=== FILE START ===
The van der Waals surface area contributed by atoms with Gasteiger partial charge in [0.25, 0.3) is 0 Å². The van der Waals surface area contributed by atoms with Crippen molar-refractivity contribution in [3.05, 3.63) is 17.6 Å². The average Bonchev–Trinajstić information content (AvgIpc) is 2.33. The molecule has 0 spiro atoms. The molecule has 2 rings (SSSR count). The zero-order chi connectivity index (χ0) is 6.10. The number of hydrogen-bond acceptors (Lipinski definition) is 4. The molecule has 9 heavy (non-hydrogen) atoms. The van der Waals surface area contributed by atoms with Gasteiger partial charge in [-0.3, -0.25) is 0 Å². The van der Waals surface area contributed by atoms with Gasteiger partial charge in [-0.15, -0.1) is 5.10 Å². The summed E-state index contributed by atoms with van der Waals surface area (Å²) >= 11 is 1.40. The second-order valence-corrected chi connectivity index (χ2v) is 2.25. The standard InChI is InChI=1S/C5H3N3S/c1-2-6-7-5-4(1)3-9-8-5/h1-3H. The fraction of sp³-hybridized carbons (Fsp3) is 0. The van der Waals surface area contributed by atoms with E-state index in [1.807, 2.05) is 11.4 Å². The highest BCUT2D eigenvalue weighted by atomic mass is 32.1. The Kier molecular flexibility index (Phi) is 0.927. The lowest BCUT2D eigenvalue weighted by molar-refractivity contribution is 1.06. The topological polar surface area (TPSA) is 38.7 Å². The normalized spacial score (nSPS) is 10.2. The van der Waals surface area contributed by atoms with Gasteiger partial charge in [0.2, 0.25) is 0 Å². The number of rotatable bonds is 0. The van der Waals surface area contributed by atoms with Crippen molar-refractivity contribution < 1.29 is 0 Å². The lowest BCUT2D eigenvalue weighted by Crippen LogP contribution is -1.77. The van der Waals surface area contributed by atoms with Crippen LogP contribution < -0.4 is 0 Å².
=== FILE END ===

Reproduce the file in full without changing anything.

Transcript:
The van der Waals surface area contributed by atoms with Gasteiger partial charge in [0.25, 0.3) is 0 Å². The van der Waals surface area contributed by atoms with Crippen molar-refractivity contribution in [3.05, 3.63) is 17.6 Å². The average Bonchev–Trinajstić information content (AvgIpc) is 2.33. The molecule has 0 spiro atoms. The molecule has 2 rings (SSSR count). The zero-order chi connectivity index (χ0) is 6.10. The number of hydrogen-bond acceptors (Lipinski definition) is 4. The molecule has 9 heavy (non-hydrogen) atoms. The van der Waals surface area contributed by atoms with Gasteiger partial charge in [-0.3, -0.25) is 0 Å². The van der Waals surface area contributed by atoms with Gasteiger partial charge in [-0.15, -0.1) is 5.10 Å². The summed E-state index contributed by atoms with van der Waals surface area (Å²) >= 11 is 1.40. The second-order valence-corrected chi connectivity index (χ2v) is 2.25. The standard InChI is InChI=1S/C5H3N3S/c1-2-6-7-5-4(1)3-9-8-5/h1-3H. The fraction of sp³-hybridized carbons (Fsp3) is 0. The van der Waals surface area contributed by atoms with E-state index in [1.807, 2.05) is 11.4 Å². The highest BCUT2D eigenvalue weighted by atomic mass is 32.1. The Kier molecular flexibility index (Phi) is 0.927. The lowest BCUT2D eigenvalue weighted by molar-refractivity contribution is 1.06. The topological polar surface area (TPSA) is 38.7 Å². The normalized spacial score (nSPS) is 10.2. The van der Waals surface area contributed by atoms with Gasteiger partial charge in [0.2, 0.25) is 0 Å². The number of rotatable bonds is 0. The van der Waals surface area contributed by atoms with Crippen molar-refractivity contribution < 1.29 is 0 Å². The lowest BCUT2D eigenvalue weighted by Crippen LogP contribution is -1.77. The van der Waals surface area contributed by atoms with Crippen LogP contribution < -0.4 is 0 Å².